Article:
Breakingviews: Fed rate hike foretells end of credit-market boom

Tom Buerkle
Janet Yellen speaks during a press conference following Fed's interest rate announcement in Washington, on December 14, 2016.
Samuel Corum | Anadolu Agency | Getty Images

Borrowing becomes less attractive when interest rates start rising from almost nothing. The Federal Reserve's interest-rate hike on Wednesday – only the second in a decade – foreshadows the end of a debt binge by U.S. corporations. Real growth rather than financial engineering will be the new game as lenders charge more.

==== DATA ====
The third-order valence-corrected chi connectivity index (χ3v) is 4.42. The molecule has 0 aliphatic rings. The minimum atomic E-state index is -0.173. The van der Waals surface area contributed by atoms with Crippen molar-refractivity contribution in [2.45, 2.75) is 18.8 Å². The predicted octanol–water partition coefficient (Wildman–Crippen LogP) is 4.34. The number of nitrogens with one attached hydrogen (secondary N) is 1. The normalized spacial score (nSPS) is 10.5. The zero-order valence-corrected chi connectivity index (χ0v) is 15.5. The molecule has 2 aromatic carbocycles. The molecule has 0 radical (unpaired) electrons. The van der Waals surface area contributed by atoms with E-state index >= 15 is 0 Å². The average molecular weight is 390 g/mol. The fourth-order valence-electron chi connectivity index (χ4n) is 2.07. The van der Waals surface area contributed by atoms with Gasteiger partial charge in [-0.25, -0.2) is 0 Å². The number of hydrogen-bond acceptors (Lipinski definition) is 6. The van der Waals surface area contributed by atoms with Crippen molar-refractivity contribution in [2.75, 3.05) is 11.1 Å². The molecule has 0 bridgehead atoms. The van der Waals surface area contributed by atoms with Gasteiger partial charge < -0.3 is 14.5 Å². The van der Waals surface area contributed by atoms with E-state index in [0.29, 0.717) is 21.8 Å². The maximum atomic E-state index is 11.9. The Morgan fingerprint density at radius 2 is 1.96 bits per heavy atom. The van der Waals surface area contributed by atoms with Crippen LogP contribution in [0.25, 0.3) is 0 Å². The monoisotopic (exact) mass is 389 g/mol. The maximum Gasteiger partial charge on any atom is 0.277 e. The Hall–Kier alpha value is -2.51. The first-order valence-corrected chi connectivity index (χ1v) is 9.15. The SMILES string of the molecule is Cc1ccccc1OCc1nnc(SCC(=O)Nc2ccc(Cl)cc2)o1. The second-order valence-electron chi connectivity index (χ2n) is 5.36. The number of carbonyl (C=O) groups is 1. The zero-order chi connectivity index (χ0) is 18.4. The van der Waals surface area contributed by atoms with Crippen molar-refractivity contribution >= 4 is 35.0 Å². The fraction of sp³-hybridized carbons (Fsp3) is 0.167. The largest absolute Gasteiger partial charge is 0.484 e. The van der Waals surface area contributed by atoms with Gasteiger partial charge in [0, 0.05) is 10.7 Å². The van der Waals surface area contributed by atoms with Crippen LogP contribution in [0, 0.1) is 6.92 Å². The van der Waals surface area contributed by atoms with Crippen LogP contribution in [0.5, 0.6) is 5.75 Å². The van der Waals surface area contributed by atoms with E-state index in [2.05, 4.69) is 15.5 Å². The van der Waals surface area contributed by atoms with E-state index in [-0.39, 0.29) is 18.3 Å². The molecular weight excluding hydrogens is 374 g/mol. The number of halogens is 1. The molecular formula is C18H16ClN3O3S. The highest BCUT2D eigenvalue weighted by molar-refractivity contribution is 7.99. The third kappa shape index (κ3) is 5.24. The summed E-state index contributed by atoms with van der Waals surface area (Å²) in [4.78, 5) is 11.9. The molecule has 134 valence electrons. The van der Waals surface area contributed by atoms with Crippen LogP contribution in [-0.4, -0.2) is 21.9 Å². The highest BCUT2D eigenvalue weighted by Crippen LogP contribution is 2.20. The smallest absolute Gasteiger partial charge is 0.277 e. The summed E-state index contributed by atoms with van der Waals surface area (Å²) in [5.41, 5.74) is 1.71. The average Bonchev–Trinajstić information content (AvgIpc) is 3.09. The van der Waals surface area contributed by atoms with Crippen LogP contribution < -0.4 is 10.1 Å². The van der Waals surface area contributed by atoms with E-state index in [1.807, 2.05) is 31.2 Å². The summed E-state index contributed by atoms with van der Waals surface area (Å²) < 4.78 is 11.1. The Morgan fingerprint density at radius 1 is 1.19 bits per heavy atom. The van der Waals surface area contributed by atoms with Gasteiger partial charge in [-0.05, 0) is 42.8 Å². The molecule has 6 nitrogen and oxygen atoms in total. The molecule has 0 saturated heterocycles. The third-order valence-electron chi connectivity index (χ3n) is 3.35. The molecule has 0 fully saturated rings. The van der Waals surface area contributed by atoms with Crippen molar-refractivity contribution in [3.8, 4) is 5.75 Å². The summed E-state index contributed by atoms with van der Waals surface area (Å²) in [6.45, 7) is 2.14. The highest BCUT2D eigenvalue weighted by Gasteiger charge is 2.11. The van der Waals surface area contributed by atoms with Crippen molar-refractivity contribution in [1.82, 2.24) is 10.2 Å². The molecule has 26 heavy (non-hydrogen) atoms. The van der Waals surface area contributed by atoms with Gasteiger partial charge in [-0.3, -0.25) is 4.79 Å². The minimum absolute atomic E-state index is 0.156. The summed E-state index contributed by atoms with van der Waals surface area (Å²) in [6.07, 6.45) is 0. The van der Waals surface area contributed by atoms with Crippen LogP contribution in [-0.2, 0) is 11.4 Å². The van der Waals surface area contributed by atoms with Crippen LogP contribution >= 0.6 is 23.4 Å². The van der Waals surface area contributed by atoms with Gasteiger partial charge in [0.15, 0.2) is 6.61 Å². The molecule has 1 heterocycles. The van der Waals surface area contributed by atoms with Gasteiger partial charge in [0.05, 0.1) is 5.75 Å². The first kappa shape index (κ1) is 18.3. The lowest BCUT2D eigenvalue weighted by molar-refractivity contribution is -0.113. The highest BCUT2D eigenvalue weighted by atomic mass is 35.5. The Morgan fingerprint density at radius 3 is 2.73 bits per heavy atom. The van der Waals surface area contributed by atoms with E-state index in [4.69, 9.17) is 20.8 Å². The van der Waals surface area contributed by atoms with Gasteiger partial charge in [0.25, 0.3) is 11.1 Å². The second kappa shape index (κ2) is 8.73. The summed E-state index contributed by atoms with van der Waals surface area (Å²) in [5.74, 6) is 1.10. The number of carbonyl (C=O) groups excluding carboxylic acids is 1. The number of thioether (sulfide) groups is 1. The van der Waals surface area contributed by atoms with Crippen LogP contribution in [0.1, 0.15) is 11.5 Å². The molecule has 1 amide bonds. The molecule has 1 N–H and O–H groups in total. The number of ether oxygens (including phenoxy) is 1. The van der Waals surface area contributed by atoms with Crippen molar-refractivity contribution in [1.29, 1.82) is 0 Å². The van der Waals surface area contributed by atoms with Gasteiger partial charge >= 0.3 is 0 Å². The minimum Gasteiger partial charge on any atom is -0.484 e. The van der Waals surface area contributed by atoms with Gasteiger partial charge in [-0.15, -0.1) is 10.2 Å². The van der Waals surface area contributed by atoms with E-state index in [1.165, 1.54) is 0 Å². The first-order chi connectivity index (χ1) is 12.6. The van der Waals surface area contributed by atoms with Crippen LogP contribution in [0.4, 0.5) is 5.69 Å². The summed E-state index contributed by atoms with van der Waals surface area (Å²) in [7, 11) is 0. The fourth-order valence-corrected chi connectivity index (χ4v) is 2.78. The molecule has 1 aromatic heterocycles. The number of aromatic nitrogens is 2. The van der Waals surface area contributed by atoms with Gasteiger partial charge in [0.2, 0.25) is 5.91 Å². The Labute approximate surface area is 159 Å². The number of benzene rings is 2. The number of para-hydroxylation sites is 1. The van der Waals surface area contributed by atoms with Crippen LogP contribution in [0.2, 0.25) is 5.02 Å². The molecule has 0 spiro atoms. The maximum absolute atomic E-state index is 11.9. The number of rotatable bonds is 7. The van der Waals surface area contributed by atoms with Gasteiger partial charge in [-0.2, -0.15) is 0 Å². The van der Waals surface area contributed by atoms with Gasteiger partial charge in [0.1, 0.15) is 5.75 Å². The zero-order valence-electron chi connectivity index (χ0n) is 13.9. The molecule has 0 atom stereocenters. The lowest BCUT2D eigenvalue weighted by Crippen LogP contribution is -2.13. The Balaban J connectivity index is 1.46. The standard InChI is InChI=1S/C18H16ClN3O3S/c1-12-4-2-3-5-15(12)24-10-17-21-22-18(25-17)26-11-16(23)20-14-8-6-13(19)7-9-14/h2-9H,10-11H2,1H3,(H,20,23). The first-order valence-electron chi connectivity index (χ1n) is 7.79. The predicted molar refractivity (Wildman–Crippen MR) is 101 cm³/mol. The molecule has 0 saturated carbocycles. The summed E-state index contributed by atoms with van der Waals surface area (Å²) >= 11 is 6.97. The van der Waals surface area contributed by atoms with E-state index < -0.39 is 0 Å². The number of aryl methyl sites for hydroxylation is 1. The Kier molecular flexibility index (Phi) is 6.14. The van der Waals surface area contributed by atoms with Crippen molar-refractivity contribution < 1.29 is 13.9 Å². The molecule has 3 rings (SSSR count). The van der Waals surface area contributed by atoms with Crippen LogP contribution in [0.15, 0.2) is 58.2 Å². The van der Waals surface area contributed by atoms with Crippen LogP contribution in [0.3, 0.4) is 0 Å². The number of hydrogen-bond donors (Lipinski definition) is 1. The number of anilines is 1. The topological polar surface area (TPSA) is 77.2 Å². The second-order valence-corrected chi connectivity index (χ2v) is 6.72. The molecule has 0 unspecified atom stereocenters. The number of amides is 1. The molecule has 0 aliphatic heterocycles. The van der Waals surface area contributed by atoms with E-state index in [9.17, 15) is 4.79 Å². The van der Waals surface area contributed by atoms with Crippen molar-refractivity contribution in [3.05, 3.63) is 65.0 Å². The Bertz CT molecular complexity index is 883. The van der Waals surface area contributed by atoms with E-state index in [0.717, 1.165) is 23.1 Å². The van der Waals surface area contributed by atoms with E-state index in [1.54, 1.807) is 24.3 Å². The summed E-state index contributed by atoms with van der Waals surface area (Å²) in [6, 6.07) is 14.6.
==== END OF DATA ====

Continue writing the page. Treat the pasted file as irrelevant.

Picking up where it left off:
Cheap debt has been a potent salve for companies struggling to get ahead in a slow-growth world. U.S. corporate bond issuance is on track to set a record for the fifth straight year, with $1.45 trillion in new bonds offered as of Nov. 30, according to the Securities Industry and Financial Markets Association. The money raised has financed a spate of merger activity, enabled companies to boost earnings per share with buybacks, and substituted cost-effectively for paying tax to repatriate profit earned overseas.

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